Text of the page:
Explore El Salvador

For Tourists, By Travellers


Moje - Make Art Not War

MOJE
Make Art not War
By: Giovanni Marquez

Moje Student spinning pots for SearsOf the many non-profits working in El Salvador to reduce youth violence, MOJE (Asociacion Movimiento de Jovenes Encuentristas – Youth Movement for Young Discoverers) takes a creative approach.  MOJE (mo-hay) is a non-profit organization that focuses on young adults living in the state of Cabanas, one of the poorest areas of El Salvador.  Most of MOJE’s students are no longer attending school (through graduation or an inability to finish) and they join the program to learn marketable skills in the arts as an alternative to joining gangs.

MOJE began in 1996 with Calvanist Father Francisco Molina, however, in 1998 it changed to a non-denominational organization.  Today, MOJE consists of two major cooperatives, Red Juvenil Empresarial (Youth Business Network), which works with 10 groups of young adults, and AccoArte, comprised of 16 small groups and they service about 150 youths in total.  Classes offer instruction in ceramics, woodworking, metalworking, culinary arts and tourism, just to name a few. 

There are three main focuses at MOJE.  First, they teach young adults about accounting, saving, planning and how to manage a business.  Secondly, they teach students skills to better their lives and earn an income – welding, carpentry, spinning clay pots, painting and design among others.  Master instructors from El Salvador and around the world are invited to share their expertise with MOJE students and often, former students will return to share their experiences.  Lastly, there is a large focus on creativity.  In a country where every store seems to sell the same handicrafts, MOJE is challenging students to come up with unique artesanias with Salvadoran flavor.

When students “graduate” from MOJE, they have the option to apply for a grant to start their own business individually or in a group.  A limited number of grants are awarded based on student business plans.  Much consideration is given to the creativity of their ideas and it shows in their small store on the main street of Ilobasco.  Meter-high ceramic vases decorated in metal or rope stand guard around a table holding handmade jewelry.  Ceramic figurines dot the table, including traditional sorpresas, miniature scenes depicting everyday tasks in El Salvador (making tortillas, washing clothes, gathering eggs) hidden under a brightly colored lid.  Silkscreened t-shirts offer mayan-inspired prints in modern colors.  Traditional anil (indigo) dye has been reinvented and used for a variety of clothing, purses, and household wares.  Cuadros, a traditional Salvadoran art-form meticulously crafted out of wood, depict facades of houses lining typical streets and hang from the walls.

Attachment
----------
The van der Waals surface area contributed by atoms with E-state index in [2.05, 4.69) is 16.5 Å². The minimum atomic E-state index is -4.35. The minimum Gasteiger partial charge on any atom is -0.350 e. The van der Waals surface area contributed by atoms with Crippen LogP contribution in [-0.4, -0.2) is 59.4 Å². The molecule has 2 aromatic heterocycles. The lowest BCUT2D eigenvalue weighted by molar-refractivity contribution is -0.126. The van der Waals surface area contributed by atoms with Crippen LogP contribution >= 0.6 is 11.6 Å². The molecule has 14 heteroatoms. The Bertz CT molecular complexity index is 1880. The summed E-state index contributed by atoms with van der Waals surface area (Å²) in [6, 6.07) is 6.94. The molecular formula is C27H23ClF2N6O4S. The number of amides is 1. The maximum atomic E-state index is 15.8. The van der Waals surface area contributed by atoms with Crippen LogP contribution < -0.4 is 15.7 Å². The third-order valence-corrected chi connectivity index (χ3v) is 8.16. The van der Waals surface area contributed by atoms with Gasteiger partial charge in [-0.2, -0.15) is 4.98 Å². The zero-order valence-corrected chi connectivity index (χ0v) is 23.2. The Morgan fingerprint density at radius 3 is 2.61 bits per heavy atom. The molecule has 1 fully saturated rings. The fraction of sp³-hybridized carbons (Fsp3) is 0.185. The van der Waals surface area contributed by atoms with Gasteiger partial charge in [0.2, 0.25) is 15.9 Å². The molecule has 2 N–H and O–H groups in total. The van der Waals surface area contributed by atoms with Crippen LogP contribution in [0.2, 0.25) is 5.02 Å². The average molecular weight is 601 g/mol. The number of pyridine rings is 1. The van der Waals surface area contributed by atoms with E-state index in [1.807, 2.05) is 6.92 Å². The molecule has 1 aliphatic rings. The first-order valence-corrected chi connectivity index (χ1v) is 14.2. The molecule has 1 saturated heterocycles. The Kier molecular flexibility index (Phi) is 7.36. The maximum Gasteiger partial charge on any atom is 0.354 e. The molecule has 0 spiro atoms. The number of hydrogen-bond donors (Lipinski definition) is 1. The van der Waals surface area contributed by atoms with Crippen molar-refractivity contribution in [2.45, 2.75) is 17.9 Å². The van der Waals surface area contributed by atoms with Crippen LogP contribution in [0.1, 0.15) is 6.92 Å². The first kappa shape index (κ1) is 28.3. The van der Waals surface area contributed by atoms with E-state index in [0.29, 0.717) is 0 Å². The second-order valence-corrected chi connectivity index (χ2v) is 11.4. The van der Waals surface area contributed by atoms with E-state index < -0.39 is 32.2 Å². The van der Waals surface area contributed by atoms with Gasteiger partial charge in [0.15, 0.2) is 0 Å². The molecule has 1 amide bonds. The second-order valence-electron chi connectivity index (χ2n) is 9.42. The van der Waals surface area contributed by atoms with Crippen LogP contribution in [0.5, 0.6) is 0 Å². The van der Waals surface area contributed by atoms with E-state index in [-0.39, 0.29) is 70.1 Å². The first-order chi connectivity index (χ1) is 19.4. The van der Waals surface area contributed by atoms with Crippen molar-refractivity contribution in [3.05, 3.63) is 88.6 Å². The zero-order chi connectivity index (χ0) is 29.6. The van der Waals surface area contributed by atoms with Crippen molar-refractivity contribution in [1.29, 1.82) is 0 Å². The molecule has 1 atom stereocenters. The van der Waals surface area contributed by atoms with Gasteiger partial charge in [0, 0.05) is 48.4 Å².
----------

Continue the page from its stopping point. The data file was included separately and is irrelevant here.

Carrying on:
Pots ready for exportSorpresas - traditional Salvadoran ArtTriples - Traditional Salvadoran ArtMayan Silk-ScreenCuadros - Traditional Salvadoran Art

Currently, MOJE generates 40% of it’s own revenue through the students’ products and they are aiming to raise that number to 65% in the near future.  Students involved with the program give 30-40% of their profits to help pay administrative costs, logistics, packing, transportation and promotions of their products.  This money is then put back into the program in the form of supplies, training, and even micro-loans.  For example, MOJE ships a large quantity of ceramics to Sears.  Since Sears doesn’t pay until all the goods are sold, students often need a short-term loan to create their products and wait for payment, which can take up to 2 months.  In this case, MOJE offers them a small loan and they pay it back when they receive payment.  In December of 2012 alone, Sears paid more than $3000 for MOJE products. 

For people looking to support local artists with quality products, MOJE can be found in stores throughout the country and is hoping to organize a chain of small tiendas in the future to sell their products.  For the time being, you can find their goods in the following San Salvador locations:  Sears in Multiplaza Mall, Blanche in Multiplaza Mall, and in Nahanche in Basilea Mall near the Hilton Princess.  In Suchitoto, MOJE ceramics are found in Hotel Tejado.  Most MOJE products have a tag with their logo for identification.

How to help:  MOJE is constantly looking for volunteers from El Salvador and abroad to help teach new skills, to give talks about their businesses or artwork, and to open their students’ eyes to creative ideas from around the world.  They are especially interested in having Salvadoran business owners who have started from nothing to create a successful business come and talk to students about their experiences.  For all volunteer inquiries, contact the director, Salvador Hernandez at +503 2384-4770, +503 2332-0659, +503 7102-4763 (cell) or (Spanish only).

The MOJE store is located on Av. Carlos Bonilla #2 Barrio El Calvario in Ilobasco, about an hour from San Salvador.  Their products can also be seen on their website at: www.mojecasaartesanal.com